Tuesday, October 10, 2006

Drawing strange connections

As I was driving home the other day, I say a license plate that read, in part, "CHARON." Charon, you may remember, is the mythical ferryman who carries souls across the river Styx into the Underworld, the land of the dead. The coins that they used to place on the eyes of the dead were a carry-over from that tradition: fare for the ferryman.
Maybe the driver was a funeral director or something.
I began to wonder about the effect of inflation on Charon. If he's still in business, has he raised his prices? Does this explain the high price of funeral services these days? Does a portion of that go to the ferryman?
This got me to thinking about the M.T.A. song.

Let me tell you the story
Of a man named Charlie
On a tragic and fateful day
He put ten cents in his pocket,
Kissed his wife and family
Went to ride on the MTA

Charlie handed in his dime
At the Kendall Square Station
And he changed for Jamaica Plain
When he got there the conductor told him,
"One more nickel."
Charlie could not get off that train.

Did he ever return,
No he never returned
And his fate is still unlearn'd
He may ride forever
'neath the streets of Boston
He's the man who never returned.

Now all night long
Charlie rides through the tunnels
Saying, "What will become of me?
How can I afford to see
My sister in Chelsea
Or my cousin in Roxbury?"

Charlie's wife goes down
To the Scollay Square station
Every day at quarter past two
And through the open window
She hands Charlie a sandwich
As the train comes rumblin' through.

Now you citizens of Boston,
Don't you think it's a scandal
That the people have to pay and pay
Vote for Walter A. O'Brien
And fight the fare increase
Get poor Charlie off the MTA.

Or else he'll never return,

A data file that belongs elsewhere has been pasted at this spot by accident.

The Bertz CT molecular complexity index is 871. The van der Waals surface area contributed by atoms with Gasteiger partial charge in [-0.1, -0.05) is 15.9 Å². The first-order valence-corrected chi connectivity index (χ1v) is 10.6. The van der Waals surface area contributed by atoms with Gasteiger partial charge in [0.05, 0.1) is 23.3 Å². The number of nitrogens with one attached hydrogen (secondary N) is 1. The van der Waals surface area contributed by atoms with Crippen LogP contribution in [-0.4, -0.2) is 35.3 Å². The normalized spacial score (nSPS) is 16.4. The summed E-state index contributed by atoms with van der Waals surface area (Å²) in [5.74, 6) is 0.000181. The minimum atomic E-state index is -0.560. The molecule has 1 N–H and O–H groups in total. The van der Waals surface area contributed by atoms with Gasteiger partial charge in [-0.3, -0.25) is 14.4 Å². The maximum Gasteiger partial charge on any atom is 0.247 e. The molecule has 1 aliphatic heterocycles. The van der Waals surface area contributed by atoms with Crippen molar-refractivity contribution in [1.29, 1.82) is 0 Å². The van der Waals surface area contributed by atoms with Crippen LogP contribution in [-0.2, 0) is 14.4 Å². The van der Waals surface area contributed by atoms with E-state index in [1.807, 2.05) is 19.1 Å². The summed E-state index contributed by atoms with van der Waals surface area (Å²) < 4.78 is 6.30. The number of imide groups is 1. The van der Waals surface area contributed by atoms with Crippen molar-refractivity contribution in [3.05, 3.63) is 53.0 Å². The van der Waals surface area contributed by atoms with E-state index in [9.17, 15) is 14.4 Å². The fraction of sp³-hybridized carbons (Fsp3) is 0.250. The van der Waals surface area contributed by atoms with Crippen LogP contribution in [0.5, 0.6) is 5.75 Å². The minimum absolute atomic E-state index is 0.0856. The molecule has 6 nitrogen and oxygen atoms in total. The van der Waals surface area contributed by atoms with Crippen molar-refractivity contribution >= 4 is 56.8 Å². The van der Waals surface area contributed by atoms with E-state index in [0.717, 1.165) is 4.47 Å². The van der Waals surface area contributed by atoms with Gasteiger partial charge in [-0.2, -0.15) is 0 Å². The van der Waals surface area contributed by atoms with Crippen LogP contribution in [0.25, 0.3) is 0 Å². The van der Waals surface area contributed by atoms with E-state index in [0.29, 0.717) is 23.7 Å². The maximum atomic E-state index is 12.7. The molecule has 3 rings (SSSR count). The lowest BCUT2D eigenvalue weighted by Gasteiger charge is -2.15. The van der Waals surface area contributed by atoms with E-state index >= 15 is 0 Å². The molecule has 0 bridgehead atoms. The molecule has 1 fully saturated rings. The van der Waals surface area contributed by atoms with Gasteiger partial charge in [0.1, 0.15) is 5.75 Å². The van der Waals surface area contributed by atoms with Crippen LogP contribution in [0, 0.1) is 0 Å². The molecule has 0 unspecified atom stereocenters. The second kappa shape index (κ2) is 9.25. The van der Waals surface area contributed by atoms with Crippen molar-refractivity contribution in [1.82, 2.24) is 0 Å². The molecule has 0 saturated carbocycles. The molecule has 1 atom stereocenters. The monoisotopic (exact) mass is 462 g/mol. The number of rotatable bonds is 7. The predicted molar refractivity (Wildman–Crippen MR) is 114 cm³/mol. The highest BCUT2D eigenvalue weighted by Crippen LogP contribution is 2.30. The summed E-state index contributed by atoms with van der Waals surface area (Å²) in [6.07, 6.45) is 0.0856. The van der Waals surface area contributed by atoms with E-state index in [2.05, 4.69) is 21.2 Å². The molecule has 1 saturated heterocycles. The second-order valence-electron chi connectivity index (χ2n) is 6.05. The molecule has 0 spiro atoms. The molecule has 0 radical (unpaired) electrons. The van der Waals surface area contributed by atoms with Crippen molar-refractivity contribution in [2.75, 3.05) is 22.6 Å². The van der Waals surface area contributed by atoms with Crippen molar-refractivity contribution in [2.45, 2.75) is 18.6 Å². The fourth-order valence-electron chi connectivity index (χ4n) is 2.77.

No he'll never return
And his fate will be unlearned
He may ride forever
'neath the streets of Boston
He's the man who never returned.

In the 1940s, the MTA fare-schedule was very complicated - at one time, the booklet that explained it was 9 pages long. Fare increases were implemented by means of an "exit fare." Rather than modify all the turnstiles for the new rate, they just collected the extra money when leaving the train. One of the key points of the platform of Walter A. O'Brien, a Progressive Party candidate for mayor of Boston, was to fight fare increases and make the fare schedule more uniform. Charlie was born.
The text of the song was written in 1948 by Jacqueline Steiner and Bess Lomax Hawes. It was one of seven songs written for O'Brien's campaign, each one emphasized a key point of his platform. One recording was made of each song, and they were broadcast from a sound truck that drove around the streets of Boston. This earned O'Brien a $10 fine for disturbing the peace.
In 1959, The Kingston Trio released a recording of the song. The name "Walter A." was changed to "George" to avoid being labelled Communist sympathizers. The Progressive Party had become synonymous with the Communist party by the 1950s.
Walter A. O'Brien lost the election, by the way. He moved back to his home state of Maine in 1957 and became a school librarian and a bookstore owner. He died in July of 1998.
(Thanks to Jonathan Reed for the history behind the MTA Song.)

Now, back to Charon. (You're still singing MTA, aren't you?)
I wondered, what would happen to someone who boarded Charon's ferry with the 2 coins, only to have the rates change while in crossing? Wouldn't that person be stuck with the Ferryman for eternity, just like poor Charlie? Sounds like the sort of story that might be told on spooky nights to explain ghost lights, swamp gas, and the like.
Only vaguely-related, the Pawnee Public Library is hosting Troy Taylor this evening at 7. He's a collector of local ghost stories and legends, and is the author of books like Weird Illinois.


Gregory said...

Talk about fates worse than death. I assume that Charon doesn't take Visa?

Allen said...

No, but I hear he takes Mort-erCard and Necropolitan Express

Allen said...

Darn! I should've said he takes "MasterCorpse." That would have been much better than "Mort-erCard."
What’s that handy French phrase for “wisdom of the staircase”? Oh well.
He also accepts all currency that is--ahem--no longer in circulation.

Gregory said...

Ha! Clever, you. Were you thinking "l'esprit de l'escalier"? To be honest, I've never heard that expression.

...I googled "wisdom of the staircase".

Allen said...

Yeah. I've never actually heard it used, aside from comments about convenient phrases that have no real equivalent in English.
It represents the witty comment or comeback you should have made at a party, et al, but only think of it after you've left.

Gregory said...

I think I suffer from that as a disease.